Airline Weekly - February 22, 2016
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Airline Weekly - February 22, 2016

Sexy and They Know It: Once dull, now dynamic, distribution is becoming central to airline strategic thinking

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Sexy and They Know It: Once dull, now dynamic, distribution is becoming central to airline strategic thinking

“Distribution is not only strategic,” Delta’s marketing chief said in December at a Travelport investor day event. “It’s sexy.”

Once upon a time in the airline business, managing distribution was largely an exercise in cost reduction, acting no different than a farmer with a fatalistic attitude about the price of corn—the market will pay what the market will pay. Nothing sexy about that. In this world, a low-cost carrier could gain a lasting competitive advantage by foregoing distribution via travel agencies and global distribution systems. Those that didn’t go that far nonetheless still focused their efforts on negotiating lower commissions and fees.

Today, however, distribution is about much more. Airlines no longer see themselves like farmers trying to sell a commodity over whose price they have little control. Rather, they fancy themselves like the world’s most glorified retailers—Starbucks, Amazon, Apple and so on—whose products and brand power can command hefty price premiums. Sexy, no?

Distribution platforms, as it turns out, are becoming the foundations for airlines to achieve a wide array of marketing goals, like product differentiation versus rivals, recognizing and rewarding high-value customers, promoting new products and services, fine-tuning market segmentation and recognizing that different customers value different things. Distribution is even becoming a key tool in fighting battles against competitors, as American discussed in its latest earnings presentation—enacting a new anti-ultra LCC strategy, it said, is “more about distribution, probably, than anything else.” No longer are airlines just shipping off their raw schedule and fare data to be aggregated in global distribution systems, so that travel agents can view the data as if they were looking at corn prices at the mercantile exchange—how boring! As Delta likes to say: “A seat is not just a seat.”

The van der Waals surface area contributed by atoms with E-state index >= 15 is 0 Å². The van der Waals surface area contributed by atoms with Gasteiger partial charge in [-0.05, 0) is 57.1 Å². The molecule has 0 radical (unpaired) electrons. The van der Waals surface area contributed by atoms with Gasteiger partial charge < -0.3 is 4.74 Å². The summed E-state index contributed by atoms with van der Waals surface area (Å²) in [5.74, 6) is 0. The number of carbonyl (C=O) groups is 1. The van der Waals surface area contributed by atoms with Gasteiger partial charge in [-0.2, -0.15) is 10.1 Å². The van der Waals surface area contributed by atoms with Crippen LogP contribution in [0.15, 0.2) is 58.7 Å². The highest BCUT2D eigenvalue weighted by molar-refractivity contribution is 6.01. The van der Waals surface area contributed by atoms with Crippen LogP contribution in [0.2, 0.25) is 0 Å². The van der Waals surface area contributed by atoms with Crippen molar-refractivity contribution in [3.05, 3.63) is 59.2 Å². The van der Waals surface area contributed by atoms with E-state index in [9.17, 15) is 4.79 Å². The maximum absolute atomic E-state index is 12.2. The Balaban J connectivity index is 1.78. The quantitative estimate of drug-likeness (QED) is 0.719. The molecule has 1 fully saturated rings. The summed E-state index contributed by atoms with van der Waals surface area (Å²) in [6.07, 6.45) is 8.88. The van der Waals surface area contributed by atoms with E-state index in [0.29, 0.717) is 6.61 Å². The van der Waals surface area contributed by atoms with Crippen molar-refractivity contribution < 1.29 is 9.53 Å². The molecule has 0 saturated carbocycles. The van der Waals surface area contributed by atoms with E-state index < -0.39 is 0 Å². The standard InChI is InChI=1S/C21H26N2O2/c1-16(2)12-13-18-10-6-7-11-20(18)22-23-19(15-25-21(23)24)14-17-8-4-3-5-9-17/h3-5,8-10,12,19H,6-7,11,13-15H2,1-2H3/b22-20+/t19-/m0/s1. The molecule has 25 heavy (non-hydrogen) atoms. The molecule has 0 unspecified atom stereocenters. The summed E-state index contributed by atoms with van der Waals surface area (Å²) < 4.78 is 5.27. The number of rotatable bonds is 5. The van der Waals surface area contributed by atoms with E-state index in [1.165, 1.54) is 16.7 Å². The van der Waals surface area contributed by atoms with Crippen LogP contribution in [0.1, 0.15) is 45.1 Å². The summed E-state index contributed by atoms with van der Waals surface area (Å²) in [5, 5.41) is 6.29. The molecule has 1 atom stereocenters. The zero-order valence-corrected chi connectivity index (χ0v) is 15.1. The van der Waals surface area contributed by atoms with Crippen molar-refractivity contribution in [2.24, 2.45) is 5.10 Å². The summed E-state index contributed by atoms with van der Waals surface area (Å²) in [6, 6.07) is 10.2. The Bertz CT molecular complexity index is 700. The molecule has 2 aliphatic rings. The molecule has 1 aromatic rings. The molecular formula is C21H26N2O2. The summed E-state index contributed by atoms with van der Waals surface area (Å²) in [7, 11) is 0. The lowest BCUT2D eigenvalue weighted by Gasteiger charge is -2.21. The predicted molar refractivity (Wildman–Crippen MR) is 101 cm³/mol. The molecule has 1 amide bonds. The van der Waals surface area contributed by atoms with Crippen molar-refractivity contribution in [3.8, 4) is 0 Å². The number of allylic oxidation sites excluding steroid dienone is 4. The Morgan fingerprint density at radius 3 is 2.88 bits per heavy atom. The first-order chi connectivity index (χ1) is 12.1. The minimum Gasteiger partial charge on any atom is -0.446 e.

But it’s through their own distribution channels, rather than outside channels, that airlines have made their biggest strides so far. On their websites, most importantly—but also via their call centers, airport kiosks and emerging mobile platforms—carriers are removing bottlenecks in their ability to communicate and foster relationships with customers of all types, who are traveling for many different reasons and with greatly varying sensitivity to price. Airline efforts to do so, in essence, boil down to three key innovations: fare branding, personalization and what you might call showcasing.

Airlines are no longer just selling tickets, priced at this or that fare, with these and those fare rules. Instead, they’ve evolved into selling branded products, each offering different amenities—or lack thereof. The Air Canada “Flex” product on domestic routes, for example, provides an... (441 of 1,763 words)

Also Inside this Issue:

Can you think of any two airlines with greater disparity on labor certainty? Air Canada, with most of its workers locked into decade-long contracts, is growing with confidence and earning solid profits despite a home market battered by the oil shock. Air France/KLM, in contrast, can’t seem to get the labor concessions it needs from French unions, leaving its growth prospects uncertain and its financial results—although a little better than usual last year—persistently awful.

Air Canada was also involved in perhaps the most newsworthy aircraft order of the young year. Last week, it pledged a big commitment to the CSeries, lifting—for the moment, at least—Bombardier’s broken spirits.

Other aircraft orders sprang from the Singapore airshow, including an A350 deal from Philippine Airlines. The assembly of industry executives, meanwhile, debated the status of the aircraft market, and how supply and demand will react to the new world of cheap oil.

Despite cheap oil and its pernicious effects on Gulf economies, Qatar Airways is proceeding with plans to buy into Italy’s sickly Meridiana—but only if unions agree to heavy jobs cuts.

There’s no job cutting in the U.S., but that didn’t stop United’s mechanics from rejecting a contract proposal. Southwest’s ground workers, on the other hand, narrowly approved a new contract.

Elsewhere in the U.S., Virgin America lagged its peers once again as trouble in Dallas weighed on revenue. The Big Three and Hawaiian won better Tokyo Haneda access. And three U.S. cities will get new Norwegian flights to Paris.

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